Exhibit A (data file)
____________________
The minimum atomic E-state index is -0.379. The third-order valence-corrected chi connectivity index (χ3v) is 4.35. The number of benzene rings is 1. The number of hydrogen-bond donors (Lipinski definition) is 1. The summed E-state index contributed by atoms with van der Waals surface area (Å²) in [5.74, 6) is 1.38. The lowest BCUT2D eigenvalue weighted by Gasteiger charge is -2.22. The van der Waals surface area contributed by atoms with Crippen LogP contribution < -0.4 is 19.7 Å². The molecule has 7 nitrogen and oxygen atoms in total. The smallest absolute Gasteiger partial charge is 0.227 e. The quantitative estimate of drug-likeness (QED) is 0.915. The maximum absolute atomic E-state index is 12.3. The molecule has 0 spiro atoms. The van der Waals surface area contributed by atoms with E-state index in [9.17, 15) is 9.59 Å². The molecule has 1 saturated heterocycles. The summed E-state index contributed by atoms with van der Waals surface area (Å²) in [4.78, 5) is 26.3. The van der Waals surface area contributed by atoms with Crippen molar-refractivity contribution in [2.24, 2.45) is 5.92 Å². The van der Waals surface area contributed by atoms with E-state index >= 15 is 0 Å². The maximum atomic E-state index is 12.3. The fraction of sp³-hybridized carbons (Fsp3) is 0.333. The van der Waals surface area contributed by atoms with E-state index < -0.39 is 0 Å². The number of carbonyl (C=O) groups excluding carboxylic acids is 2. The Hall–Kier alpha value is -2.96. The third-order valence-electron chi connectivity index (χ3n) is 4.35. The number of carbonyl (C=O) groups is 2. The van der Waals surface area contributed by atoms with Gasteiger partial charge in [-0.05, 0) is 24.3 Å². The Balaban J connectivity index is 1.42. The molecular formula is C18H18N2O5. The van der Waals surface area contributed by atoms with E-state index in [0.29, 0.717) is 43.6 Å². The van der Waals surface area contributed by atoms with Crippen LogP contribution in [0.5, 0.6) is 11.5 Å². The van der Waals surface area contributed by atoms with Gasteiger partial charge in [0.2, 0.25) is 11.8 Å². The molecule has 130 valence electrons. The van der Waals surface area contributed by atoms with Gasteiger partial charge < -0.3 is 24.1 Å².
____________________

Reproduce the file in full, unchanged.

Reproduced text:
The minimum atomic E-state index is -0.379. The third-order valence-corrected chi connectivity index (χ3v) is 4.35. The number of benzene rings is 1. The number of hydrogen-bond donors (Lipinski definition) is 1. The summed E-state index contributed by atoms with van der Waals surface area (Å²) in [5.74, 6) is 1.38. The lowest BCUT2D eigenvalue weighted by Gasteiger charge is -2.22. The van der Waals surface area contributed by atoms with Crippen LogP contribution < -0.4 is 19.7 Å². The molecule has 7 nitrogen and oxygen atoms in total. The smallest absolute Gasteiger partial charge is 0.227 e. The quantitative estimate of drug-likeness (QED) is 0.915. The maximum absolute atomic E-state index is 12.3. The molecule has 0 spiro atoms. The van der Waals surface area contributed by atoms with E-state index in [9.17, 15) is 9.59 Å². The molecule has 1 saturated heterocycles. The summed E-state index contributed by atoms with van der Waals surface area (Å²) in [4.78, 5) is 26.3. The van der Waals surface area contributed by atoms with Crippen molar-refractivity contribution in [2.24, 2.45) is 5.92 Å². The van der Waals surface area contributed by atoms with E-state index >= 15 is 0 Å². The maximum atomic E-state index is 12.3. The fraction of sp³-hybridized carbons (Fsp3) is 0.333. The van der Waals surface area contributed by atoms with E-state index < -0.39 is 0 Å². The number of carbonyl (C=O) groups excluding carboxylic acids is 2. The Hall–Kier alpha value is -2.96. The third-order valence-electron chi connectivity index (χ3n) is 4.35. The number of carbonyl (C=O) groups is 2. The van der Waals surface area contributed by atoms with Gasteiger partial charge in [-0.05, 0) is 24.3 Å². The Balaban J connectivity index is 1.42. The molecular formula is C18H18N2O5. The van der Waals surface area contributed by atoms with E-state index in [0.29, 0.717) is 43.6 Å². The van der Waals surface area contributed by atoms with Crippen LogP contribution in [0.5, 0.6) is 11.5 Å². The van der Waals surface area contributed by atoms with Gasteiger partial charge in [0.2, 0.25) is 11.8 Å². The molecule has 130 valence electrons. The van der Waals surface area contributed by atoms with Gasteiger partial charge < -0.3 is 24.1 Å².